3. SharePoint Enterprise

This option will fulfil your demands if you have thousands of employees in your business and ball-park estimates for a server license range from $57,000. This option delivers the full range of features with additional search, composites and powerful data insights. Again, you’ll need to invest in user or device CALs and an additional FAST search server license from $22,000 if your organization demands it.

Bridging the Gap

So we can see that even with SharePoint there really is no such thing as a free lunch – even “free” Foundation will come at a cost for most of us.  And we can also see that the gaps in pricing between the different levels are pretty huge.

So what are your options if you find that the SharePoint level you are currently using is no longer giving you quite enough functionality?

Well you could dig deep into your corporate pockets and go for a full upgrade.  Or you might consider looking at 3rd party add-one that fill your particular functionality gaps at a fraction of the price.

For example, if you are happy with Foundation, but need more advanced filtering capabilities you could cough up $12,000+ for a full upgrade to MOSS, or you could simply buy a 3rd party SharePoint Filtering product for around $500.

3rd party add-ons exist to fill many of the gaps in SharePoint functionality and can represent a cost effective alternative to a full upgrade to the next level.

I hope this post helps your quest to figure out how much SharePoint will cost your organization and I’ve added some useful links for you to check out below.

How much has SharePoint cost you so far? Let us know if you’re feeling brave!

Useful links

Official SharePoint licensing details
http://sharepoint.microsoft.com/en-us/buy/Pages/Licensing-Details.aspx

Compare the different editions of SharePoint at-a-glance
http://sharepoint.microsoft.com/en-us/buy/Pages/Editions-Comparison.aspx

Get more official estimates for volume licensing
http://www.microsoft.com/licensing/mla/product.aspx

Some SharePoint pricing examples for different businesses
http://www.sharepointblues.com/2010/10/25/sharepoint-2010-pricing-examples/

SharePoint versions explained
http://blog.pentalogic.net/2010/06/sharepoint-versions-history/

CAL’s (Device/user) and External Connectors
http://www.microsoft.com/licensing/about-licensing/client-access-license.aspx

http://en.wikipedia.org/wiki/Client_Access_License

Guest Author: Clare Stone
Pentalogic Technology

Clare is Marketing Manager for Pentalogic Technology: developers of SharePoint webparts designed with the end user in mind.  Clare started her career in qualitative research and has spent more than 20 years working in marketing in a wide variety of industries.  Pentalogic is her first foray into the world of software  - so in relation to SharePoint she identifies closely with her customers, as she is definitely not a techie, and very much an End User herself.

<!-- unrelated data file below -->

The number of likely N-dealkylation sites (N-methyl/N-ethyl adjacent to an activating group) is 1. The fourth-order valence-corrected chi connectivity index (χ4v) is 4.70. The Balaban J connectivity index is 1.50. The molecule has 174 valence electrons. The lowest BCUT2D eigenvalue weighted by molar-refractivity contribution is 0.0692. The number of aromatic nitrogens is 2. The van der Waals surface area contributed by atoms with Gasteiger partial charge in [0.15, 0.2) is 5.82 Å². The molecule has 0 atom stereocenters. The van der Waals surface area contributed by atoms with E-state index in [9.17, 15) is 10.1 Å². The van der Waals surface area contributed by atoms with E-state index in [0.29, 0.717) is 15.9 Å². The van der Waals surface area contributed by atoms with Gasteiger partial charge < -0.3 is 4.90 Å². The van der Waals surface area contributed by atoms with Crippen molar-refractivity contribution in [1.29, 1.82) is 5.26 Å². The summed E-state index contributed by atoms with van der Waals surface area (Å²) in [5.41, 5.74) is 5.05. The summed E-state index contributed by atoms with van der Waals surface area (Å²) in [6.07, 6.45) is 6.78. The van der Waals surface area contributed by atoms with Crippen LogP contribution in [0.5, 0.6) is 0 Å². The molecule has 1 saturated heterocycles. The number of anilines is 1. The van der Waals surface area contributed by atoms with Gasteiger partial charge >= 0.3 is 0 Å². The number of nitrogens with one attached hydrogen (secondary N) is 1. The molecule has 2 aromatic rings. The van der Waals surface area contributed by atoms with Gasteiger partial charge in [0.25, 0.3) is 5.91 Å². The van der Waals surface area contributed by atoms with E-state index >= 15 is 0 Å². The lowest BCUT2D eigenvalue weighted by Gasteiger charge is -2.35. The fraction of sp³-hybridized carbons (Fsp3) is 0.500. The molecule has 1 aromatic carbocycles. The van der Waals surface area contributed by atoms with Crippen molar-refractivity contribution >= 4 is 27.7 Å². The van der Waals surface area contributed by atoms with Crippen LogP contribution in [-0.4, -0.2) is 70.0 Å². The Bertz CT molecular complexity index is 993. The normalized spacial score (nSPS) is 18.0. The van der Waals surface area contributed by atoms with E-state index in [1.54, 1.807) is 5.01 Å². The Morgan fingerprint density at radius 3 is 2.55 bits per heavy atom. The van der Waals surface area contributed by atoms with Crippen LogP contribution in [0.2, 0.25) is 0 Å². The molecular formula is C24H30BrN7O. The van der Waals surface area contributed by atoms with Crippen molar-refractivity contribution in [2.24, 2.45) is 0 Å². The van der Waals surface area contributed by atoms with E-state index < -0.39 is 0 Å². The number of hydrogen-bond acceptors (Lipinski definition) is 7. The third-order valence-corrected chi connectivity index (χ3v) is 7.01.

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Comments

Erica Toelle

Great topic!

I think this is a great article on an important topic. However, there are a few points missing:
  • This pricing information is for on-premise licensing only, which should be explicitly stated in the article. Hosting companies (such as Fpweb.net or Rackspace) get bulk license pricing, especially on external connector licenses, so this is something to consider to reduce costs (not to mention hardware savings).
  • Jeff Teper mentioned in a recent keynote at TechEd Europe that companies spend an average of $6-9 on partner services for every $1 of licensing.

Thanks again for getting this information out there!

Erica

Posted 13-Dec-2010 by Erica Toelle
Olaf Didszun

What about SQL Server

Good summary, but what about the database? When you need to implement SharePoint it's not recommended to use the express edition of SQL Server, because of their limited database sizes. Have you considered this in your calculation? I guess, this is important, when the customer want's to implement the cost free editions.

Posted 19-Dec-2010 by Olaf Didszun
Andy Burns

Good topic to discuss, but there are more factors...

As Erica mentioned above, the technology and hardware costs can be dwarved by the people costs - running the project, consultancy/development to set the system up the way you want it, change management, and training.
 
It's all very hard to quantify, but it'd be good to have a stab. Too many organisations seem to head down the SharePoint route but without the budget to make it successful.

Posted 07-Jan-2011 by Andy Burns